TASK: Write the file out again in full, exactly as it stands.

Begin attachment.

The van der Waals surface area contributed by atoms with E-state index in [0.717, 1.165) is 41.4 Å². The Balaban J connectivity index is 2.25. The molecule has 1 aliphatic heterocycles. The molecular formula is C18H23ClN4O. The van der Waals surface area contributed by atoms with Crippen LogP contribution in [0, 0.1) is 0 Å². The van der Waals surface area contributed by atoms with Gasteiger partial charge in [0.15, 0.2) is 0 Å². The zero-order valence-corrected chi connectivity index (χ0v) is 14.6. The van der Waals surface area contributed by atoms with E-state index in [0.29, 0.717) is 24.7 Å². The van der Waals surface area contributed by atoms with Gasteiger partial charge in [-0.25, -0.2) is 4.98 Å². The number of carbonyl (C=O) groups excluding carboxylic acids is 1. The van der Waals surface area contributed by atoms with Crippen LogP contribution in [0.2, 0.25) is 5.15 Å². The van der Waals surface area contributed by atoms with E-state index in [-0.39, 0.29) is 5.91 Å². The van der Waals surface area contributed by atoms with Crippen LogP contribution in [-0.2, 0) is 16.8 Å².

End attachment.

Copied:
The van der Waals surface area contributed by atoms with E-state index in [0.717, 1.165) is 41.4 Å². The Balaban J connectivity index is 2.25. The molecule has 1 aliphatic heterocycles. The molecular formula is C18H23ClN4O. The van der Waals surface area contributed by atoms with Crippen LogP contribution in [0, 0.1) is 0 Å². The van der Waals surface area contributed by atoms with Gasteiger partial charge in [0.15, 0.2) is 0 Å². The zero-order valence-corrected chi connectivity index (χ0v) is 14.6. The van der Waals surface area contributed by atoms with E-state index in [0.29, 0.717) is 24.7 Å². The van der Waals surface area contributed by atoms with Gasteiger partial charge in [-0.25, -0.2) is 4.98 Å². The number of carbonyl (C=O) groups excluding carboxylic acids is 1. The van der Waals surface area contributed by atoms with Crippen LogP contribution in [0.2, 0.25) is 5.15 Å². The van der Waals surface area contributed by atoms with E-state index in [-0.39, 0.29) is 5.91 Å². The van der Waals surface area contributed by atoms with Crippen LogP contribution in [-0.2, 0) is 16.8 Å².